PURPOSE: Mycobacterium massiliense is a new subspecies of M.abscessus that causes skin/soft tissue infection or chronic pulmonary disease in humans. However little is yet known about its disease pathogenesis in humans. Our objective was to determine whether there were any differences in virulence between the isolates acquired during the severe respiratory decline preceding death compared to those from a relatively asymptomatic period in a cystic fibrosis patient who died with nontuberculosis mycobacterial pulmonary disease.
METHODS: We assessed relatedness among the multiple serial isolates from the patient by typing with repetitive-sequence based PCR as well as multilocus sequence analysis of 16SRNA, hsp65, secA and rpoB genes. We also measured cytokine levels and mRNA expression after stimulating peripheral blood mononuclear cells and alveolar macrophages from normal subjects with each isolate.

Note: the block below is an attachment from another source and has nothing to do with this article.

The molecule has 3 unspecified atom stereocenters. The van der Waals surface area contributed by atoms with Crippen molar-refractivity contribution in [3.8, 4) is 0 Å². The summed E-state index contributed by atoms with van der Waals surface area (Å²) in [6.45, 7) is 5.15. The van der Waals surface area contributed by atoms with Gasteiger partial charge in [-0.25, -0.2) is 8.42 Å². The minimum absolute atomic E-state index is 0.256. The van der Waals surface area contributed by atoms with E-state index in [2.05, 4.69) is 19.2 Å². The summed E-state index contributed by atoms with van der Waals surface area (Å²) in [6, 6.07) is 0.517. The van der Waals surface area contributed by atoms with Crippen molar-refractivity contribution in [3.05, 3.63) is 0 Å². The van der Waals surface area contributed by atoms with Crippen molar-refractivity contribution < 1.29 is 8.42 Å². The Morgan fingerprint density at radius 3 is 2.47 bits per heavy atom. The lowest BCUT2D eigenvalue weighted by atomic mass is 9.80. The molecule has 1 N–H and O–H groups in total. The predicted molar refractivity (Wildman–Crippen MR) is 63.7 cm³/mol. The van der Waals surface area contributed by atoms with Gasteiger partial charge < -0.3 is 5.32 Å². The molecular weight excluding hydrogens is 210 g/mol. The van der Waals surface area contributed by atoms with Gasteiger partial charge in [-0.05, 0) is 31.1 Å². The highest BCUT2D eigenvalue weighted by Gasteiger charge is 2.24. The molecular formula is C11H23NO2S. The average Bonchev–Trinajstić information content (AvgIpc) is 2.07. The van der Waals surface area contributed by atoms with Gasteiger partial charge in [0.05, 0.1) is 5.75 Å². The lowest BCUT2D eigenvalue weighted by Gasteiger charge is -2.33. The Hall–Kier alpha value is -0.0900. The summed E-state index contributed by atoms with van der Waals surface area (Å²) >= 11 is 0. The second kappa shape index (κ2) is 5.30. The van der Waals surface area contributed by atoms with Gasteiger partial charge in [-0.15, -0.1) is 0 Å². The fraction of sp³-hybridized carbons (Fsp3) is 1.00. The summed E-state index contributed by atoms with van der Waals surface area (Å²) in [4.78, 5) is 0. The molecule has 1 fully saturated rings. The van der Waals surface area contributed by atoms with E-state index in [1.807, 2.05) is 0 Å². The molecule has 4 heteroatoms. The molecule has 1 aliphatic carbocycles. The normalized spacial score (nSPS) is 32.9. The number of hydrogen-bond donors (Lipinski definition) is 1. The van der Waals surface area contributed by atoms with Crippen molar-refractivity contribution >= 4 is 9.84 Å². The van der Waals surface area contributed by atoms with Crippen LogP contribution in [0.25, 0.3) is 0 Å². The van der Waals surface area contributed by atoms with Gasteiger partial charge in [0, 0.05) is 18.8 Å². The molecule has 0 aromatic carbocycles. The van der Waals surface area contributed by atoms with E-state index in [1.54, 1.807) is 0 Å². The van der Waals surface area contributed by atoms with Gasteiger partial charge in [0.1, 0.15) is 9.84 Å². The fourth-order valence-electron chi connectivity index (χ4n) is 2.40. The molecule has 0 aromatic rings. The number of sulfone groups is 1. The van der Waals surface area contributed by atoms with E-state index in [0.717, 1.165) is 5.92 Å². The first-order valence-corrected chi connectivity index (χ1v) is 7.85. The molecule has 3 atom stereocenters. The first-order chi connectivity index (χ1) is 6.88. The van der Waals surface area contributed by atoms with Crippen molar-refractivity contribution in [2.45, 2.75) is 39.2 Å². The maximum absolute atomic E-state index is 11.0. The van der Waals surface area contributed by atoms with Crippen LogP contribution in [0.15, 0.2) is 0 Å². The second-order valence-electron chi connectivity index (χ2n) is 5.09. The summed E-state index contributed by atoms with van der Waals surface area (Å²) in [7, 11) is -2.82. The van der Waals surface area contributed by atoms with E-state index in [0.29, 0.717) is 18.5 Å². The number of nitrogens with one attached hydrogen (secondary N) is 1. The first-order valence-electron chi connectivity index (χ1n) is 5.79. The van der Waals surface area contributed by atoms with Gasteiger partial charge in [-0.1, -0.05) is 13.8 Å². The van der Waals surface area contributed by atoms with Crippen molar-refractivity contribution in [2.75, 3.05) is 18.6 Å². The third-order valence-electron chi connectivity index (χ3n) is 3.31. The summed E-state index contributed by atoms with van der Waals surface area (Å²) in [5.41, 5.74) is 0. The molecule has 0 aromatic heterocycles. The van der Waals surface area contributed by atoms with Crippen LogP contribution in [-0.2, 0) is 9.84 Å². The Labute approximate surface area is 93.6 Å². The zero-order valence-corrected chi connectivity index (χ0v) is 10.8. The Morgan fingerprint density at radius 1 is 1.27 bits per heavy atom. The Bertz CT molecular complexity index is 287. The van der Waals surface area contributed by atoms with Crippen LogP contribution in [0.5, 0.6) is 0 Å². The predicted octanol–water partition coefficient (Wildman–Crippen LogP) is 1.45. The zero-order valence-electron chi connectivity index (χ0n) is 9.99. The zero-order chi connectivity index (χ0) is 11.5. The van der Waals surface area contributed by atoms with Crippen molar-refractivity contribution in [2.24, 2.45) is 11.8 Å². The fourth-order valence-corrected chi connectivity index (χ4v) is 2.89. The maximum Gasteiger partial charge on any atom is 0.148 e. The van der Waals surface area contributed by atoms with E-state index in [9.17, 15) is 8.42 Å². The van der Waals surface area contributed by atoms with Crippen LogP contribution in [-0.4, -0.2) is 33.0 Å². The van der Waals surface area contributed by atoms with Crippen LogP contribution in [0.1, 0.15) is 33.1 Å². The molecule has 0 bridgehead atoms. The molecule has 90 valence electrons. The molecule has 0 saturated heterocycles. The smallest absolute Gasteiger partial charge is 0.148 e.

RESULTS: All serial isolates appeared to be clonally related. Interestingly, we found that the isolate obtained just prior to the patient's death induced more TNF-α and mRNA expression of TNF-α compared to the other isolates. Moreover, this strain also exhibited increased bacterial uptake than the others in a macrophage infection assay. Induction of TNF-α was not dependent on nuclear factor-κB pathway.
CONCLUSION: These findings demonstrated the isolates from the same patient could change and acquire more virulence inside host cells and which may contribute to a decompensation of mycobacterial lung disease.
CLINICAL IMPLICATIONS: Acquirement of new virulence of the same clonal mycobacterium should be considered in acute clinical deterioration of nontuberculosis mycobacterial disease.
DISCLOSURE: Kenneth Olivier, No Financial Disclosure Information; No Product/Research Disclosure Information